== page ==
One focus of SDT is the motivational implications of self-selected (autonomous) and prescribed or dictated (non-autonomous) behaviors. Deci and Ryan [22] suggested that ‘autonomy’ refers to the degree of freedom that an individual perceives to have to perform the behavior of his or her own choice. The SDT suggests that the degree of pleasure that an individual experiences when they act autonomously is likely to be higher than that experienced when behavior is externally controlled. Deci and Ryan [22, 23] therefore suggested that under autonomous conditions, positive affect is more likely to occur.

Studies with adults have sought to examine whether manipulating an exerciser’s perception of autonomy, by allowing or disallowing an individual to set his/her own exercise pace, could have an impact on affective responses [8, 20]. Vazou-Ekkekakis and Ekkekakis’ [8] results were consistent with SDT and indicated that the loss of perceived autonomy in setting the level of exercise intensity negatively impacted participants’ affective responses and enjoyment. However, a limitation acknowledged in this study was the fixed order methodology (all participants completed the self-selected condition first). Given that Rose and Parfitt [20] recorded an order effect, where active women experienced more positive affect during exercise and greater competence than sedentary women when the self-selected condition was completed first, future research needs to counterbalance the prescribed and self-selected session to control for this effect. Further, Williams and Raynor [24] recently examined the independent effects of PA intensity and choice of intensity and compared affective responses to, and preference for, yolked-self-selected intensity versus a prescribed, imposed higher intensity session. They found that low-active women preferred leisure PA (walking) that was of a self-selected intensity compared to PA that was imposed or prescribed at a higher intensity. However, no significant difference was found in core affective response between the self-selected and prescribed sessions.

In addition to affective responses, previous research has demonstrated different perceptual ratings of effort for specific exercise intensities when the process has differed between active and passive control. For example, in an effort production protocol, in which the individual had to actively regulate the exercise intensity (such as in a self-selected session), the perceptual responses were lower than when the individual was passively estimating the effort [25].

The primary objective of this study was to examine exercise-related affective responses in adolescent females (a population where levels of PA rapidly decline) when autonomy to modify exercise intensity was manipulated with the use of a self-selected protocol and prescribed (but matched to self-selected) paradigm.

We hypothesized that affective responses would be more positive during the self-selected session than during the prescribed session and ratings of perceived exertion (RPE) would be lower during the self-selected session than during the prescribed session. Descriptive data was also analyzed to identify whether, on average, the self-selected exercise intensity would be within the recommended range of the ACSM; 50-85% V ˙ O 2 max/peak [15].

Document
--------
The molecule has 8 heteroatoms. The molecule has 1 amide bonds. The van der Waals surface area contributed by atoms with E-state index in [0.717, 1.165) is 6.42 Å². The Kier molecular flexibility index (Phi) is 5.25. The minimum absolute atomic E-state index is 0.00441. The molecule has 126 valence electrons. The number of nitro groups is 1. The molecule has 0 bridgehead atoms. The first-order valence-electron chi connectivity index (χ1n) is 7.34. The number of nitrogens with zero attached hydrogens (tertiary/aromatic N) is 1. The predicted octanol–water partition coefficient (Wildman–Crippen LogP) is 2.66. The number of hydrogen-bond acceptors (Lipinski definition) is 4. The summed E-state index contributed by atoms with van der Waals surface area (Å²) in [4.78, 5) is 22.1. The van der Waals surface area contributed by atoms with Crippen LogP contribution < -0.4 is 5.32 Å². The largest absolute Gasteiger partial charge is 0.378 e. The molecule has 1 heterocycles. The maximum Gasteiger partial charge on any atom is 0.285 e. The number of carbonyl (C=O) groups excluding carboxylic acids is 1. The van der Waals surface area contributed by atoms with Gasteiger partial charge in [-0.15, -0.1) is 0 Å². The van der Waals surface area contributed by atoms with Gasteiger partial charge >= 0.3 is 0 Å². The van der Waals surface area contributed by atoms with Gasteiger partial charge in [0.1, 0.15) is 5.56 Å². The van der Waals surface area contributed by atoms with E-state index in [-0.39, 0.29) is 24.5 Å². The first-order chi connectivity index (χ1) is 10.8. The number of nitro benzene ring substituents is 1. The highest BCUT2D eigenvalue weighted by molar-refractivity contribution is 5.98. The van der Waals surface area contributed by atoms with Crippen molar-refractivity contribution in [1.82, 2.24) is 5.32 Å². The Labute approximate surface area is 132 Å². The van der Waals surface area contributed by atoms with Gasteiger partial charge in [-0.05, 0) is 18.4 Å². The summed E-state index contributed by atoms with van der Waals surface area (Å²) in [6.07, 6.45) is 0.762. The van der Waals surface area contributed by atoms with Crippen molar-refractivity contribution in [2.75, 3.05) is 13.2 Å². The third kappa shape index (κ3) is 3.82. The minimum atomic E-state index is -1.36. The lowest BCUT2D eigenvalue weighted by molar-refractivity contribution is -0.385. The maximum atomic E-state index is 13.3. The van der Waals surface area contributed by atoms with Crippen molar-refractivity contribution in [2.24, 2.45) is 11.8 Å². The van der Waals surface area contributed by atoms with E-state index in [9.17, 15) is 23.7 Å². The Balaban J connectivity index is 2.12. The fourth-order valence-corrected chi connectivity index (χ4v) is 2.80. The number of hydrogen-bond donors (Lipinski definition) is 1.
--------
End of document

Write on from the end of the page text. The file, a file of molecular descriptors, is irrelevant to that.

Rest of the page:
Methods

Participants

Twenty seven adolescent females (age M = 14.6 years ± 0.8 years; mass M = 54.7 kg ± 9.1 kg; height M = 1.6 m ± 0.1 m; BMI M = 20.9 kg/m2 ± 3.0 kg/m2) from schools across South West England were recruited into the study from a convenience sample of interested schools, contacted by telephone, post or email. Power calculations using GPower [26] indicated that a sample size of 26 participants was required for this study (α = 0.05, power =0.95).

Information letters were sent to school PE staff to assess interest levels. Information sheets and consent forms were then sent to parents and children. Participants were all Caucasian, healthy and free from muscular-skeletal injury.

Ethics

For some unfit individuals it was acknowledged that the exercise sessions and maximal physical activity conditions may result in some discomfort related to their exertion. However, the associated risks were low, and were further reduced by careful explanation of the test procedures by properly trained staff. A qualified first aider was available through the testing procedures. All participants were free to terminate the testing at any stage, and testing was terminated if participants displayed unusual signs of discomfort. Participants were able to withdraw from the study at any time without having to give a reason and without any disadvantage to them.

All information obtained was stored on a computer in coded form, anonymised and individual results were confidential to the participant and the research team. Participants and their parents were informed that the results of the study may be published but that any data included would in no way be linked to any specific participant.

As the study involved participants under 18 years of age, all personnel directly involved with the project testing were CRB checked (enhanced level) and a member of school PE staff was present during all exercise sessions.

Measures

Affect

Affective valence (the pleasure/displeasure one feels) was measured using the Feeling Scale (FS) [27]. Participants rated their current level of affective valence on an 11-point bipolar scale ranging from +5 to −5, with verbal anchors of very good (+5), good (+3), fairly good (+1), neutral (0), fairly bad (−1), bad (−3) and very bad (−5). The FS has been previously validated [28, 29] and successfully used with adolescents [3033].